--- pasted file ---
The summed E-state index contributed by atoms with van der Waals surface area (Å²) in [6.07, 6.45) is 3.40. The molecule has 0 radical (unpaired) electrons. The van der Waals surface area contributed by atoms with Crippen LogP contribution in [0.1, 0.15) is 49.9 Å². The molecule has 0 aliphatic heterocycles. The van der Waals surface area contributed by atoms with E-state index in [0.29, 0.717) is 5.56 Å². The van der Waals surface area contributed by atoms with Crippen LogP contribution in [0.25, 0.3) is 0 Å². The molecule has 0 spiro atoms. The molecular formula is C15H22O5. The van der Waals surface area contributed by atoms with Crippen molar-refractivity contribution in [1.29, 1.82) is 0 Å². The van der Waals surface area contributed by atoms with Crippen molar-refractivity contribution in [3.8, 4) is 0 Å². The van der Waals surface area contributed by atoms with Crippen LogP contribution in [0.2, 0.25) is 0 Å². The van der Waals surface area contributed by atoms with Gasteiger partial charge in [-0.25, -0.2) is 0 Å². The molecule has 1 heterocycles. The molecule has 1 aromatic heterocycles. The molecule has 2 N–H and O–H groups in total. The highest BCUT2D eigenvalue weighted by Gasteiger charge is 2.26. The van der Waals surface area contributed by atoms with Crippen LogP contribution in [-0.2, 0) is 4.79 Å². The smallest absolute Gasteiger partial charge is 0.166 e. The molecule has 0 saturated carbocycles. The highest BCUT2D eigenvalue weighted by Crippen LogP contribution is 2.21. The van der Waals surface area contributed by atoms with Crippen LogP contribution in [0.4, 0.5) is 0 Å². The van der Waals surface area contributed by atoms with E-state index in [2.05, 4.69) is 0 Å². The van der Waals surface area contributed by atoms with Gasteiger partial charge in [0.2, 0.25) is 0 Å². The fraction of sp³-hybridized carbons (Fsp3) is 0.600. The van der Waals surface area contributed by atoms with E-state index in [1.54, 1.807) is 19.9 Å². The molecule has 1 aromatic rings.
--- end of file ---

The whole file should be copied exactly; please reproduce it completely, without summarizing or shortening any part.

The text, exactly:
The summed E-state index contributed by atoms with van der Waals surface area (Å²) in [6.07, 6.45) is 3.40. The molecule has 0 radical (unpaired) electrons. The van der Waals surface area contributed by atoms with Crippen LogP contribution in [0.1, 0.15) is 49.9 Å². The molecule has 0 aliphatic heterocycles. The van der Waals surface area contributed by atoms with E-state index in [0.29, 0.717) is 5.56 Å². The van der Waals surface area contributed by atoms with Crippen LogP contribution in [0.25, 0.3) is 0 Å². The molecule has 0 spiro atoms. The molecular formula is C15H22O5. The van der Waals surface area contributed by atoms with Crippen molar-refractivity contribution in [1.29, 1.82) is 0 Å². The van der Waals surface area contributed by atoms with Crippen molar-refractivity contribution in [3.8, 4) is 0 Å². The van der Waals surface area contributed by atoms with Crippen LogP contribution in [0.2, 0.25) is 0 Å². The van der Waals surface area contributed by atoms with Gasteiger partial charge in [-0.25, -0.2) is 0 Å². The molecule has 1 heterocycles. The molecule has 1 aromatic heterocycles. The molecule has 2 N–H and O–H groups in total. The highest BCUT2D eigenvalue weighted by Gasteiger charge is 2.26. The van der Waals surface area contributed by atoms with Crippen LogP contribution in [-0.2, 0) is 4.79 Å². The smallest absolute Gasteiger partial charge is 0.166 e. The molecule has 0 saturated carbocycles. The highest BCUT2D eigenvalue weighted by Crippen LogP contribution is 2.21. The van der Waals surface area contributed by atoms with Crippen LogP contribution in [0.4, 0.5) is 0 Å². The van der Waals surface area contributed by atoms with E-state index in [2.05, 4.69) is 0 Å². The van der Waals surface area contributed by atoms with Gasteiger partial charge in [0.2, 0.25) is 0 Å². The fraction of sp³-hybridized carbons (Fsp3) is 0.600. The van der Waals surface area contributed by atoms with E-state index in [1.54, 1.807) is 19.9 Å². The molecule has 1 aromatic rings.